Firefighter Reinstatement | City of South Pasadena Delaying, Haggling Over Court Ordered Payment

The city of South Pasadena has spent hundreds of thousands of dollars on the Snider case, IAFF’s Lima estimates. “One of the biggest disappoints is that we tried to settle this from the first inning. And it was always ‘no.’ [The city] got played by an outside management law firm that laughed all they way to the bank. Their advice was: keep fighting.”

PHOTO: IAFF | | Colleagues celebrate with Cliff Snider on the day of his reinstatement at the South Pasadena Fire Station. Pictured from left are: Jorge Hoyos, Anthony Corrao, Snider, IAFF’s Frank Lima and South Pasadena Firefighters’ Association President Justin Miller.

Nearly six months after the California Supreme Court put the kibosh on South Pasadena’s five-year battle to defend its illegal termination of the president of its firefighters’ union, the city is still haggling over the amount of compensation owed to fire engineer Owen Cliff Snider. In addition, the city took over two months to effectuate the final order from the state Personnel Employment Relations Board (PERB) for Snider’s “immediate” reinstatement.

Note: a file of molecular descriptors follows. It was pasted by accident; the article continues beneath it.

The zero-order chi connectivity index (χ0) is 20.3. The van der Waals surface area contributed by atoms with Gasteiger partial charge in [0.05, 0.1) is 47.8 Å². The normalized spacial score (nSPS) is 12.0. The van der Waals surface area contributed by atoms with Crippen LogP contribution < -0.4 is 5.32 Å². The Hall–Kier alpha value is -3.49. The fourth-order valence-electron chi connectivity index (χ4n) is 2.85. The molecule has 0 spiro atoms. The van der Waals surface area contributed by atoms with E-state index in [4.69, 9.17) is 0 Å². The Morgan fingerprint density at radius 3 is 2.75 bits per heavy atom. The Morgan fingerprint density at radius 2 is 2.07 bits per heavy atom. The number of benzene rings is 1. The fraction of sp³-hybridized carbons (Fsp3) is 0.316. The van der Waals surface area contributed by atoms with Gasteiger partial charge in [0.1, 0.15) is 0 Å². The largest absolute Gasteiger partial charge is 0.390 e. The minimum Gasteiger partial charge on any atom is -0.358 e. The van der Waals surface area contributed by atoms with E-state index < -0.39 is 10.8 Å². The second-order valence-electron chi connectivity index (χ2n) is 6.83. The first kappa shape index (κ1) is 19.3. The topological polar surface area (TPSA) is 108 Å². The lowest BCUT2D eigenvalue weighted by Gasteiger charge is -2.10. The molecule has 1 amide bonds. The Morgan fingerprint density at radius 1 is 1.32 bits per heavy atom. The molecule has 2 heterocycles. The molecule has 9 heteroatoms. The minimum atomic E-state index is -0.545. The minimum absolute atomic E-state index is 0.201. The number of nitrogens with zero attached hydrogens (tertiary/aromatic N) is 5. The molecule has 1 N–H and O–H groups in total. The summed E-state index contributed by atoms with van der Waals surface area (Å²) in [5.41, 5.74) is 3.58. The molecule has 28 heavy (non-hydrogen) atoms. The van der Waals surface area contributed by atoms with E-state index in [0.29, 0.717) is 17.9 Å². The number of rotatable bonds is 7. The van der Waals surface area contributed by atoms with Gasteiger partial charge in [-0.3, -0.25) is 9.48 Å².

“It’s taking longer than usual” said Diana Nobile, the International Association of Firefighters-hired labor attorney who represents Snider. She said the parties are currently working “in good faith” to resolve the amount of the backpay and hopes a check will be cut in January.

But it took considerable pressure to get the city to comply after the Supreme Court denied the city’s petition for review of an appellate ruling upholding PERB’s reinstatement order.

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In correspondence released by PERB, Nobile said the city offered “a variety of excuses seeking to further delay” Snider’s reinstatement–an effort she called “unacceptable.” “The city must not use these administrative obstacles to further delay the remedy the Board awarded more than three years ago” she said, referring to the PERB’s April 2018 proposed decision.

The city confirmed that Snider was formally reinstated to his position as a fire engineer Sept. 8, two days before Labor Day. He is earning regular monthly pay of $8,528.

He is “thrilled to be back,” Nobile said.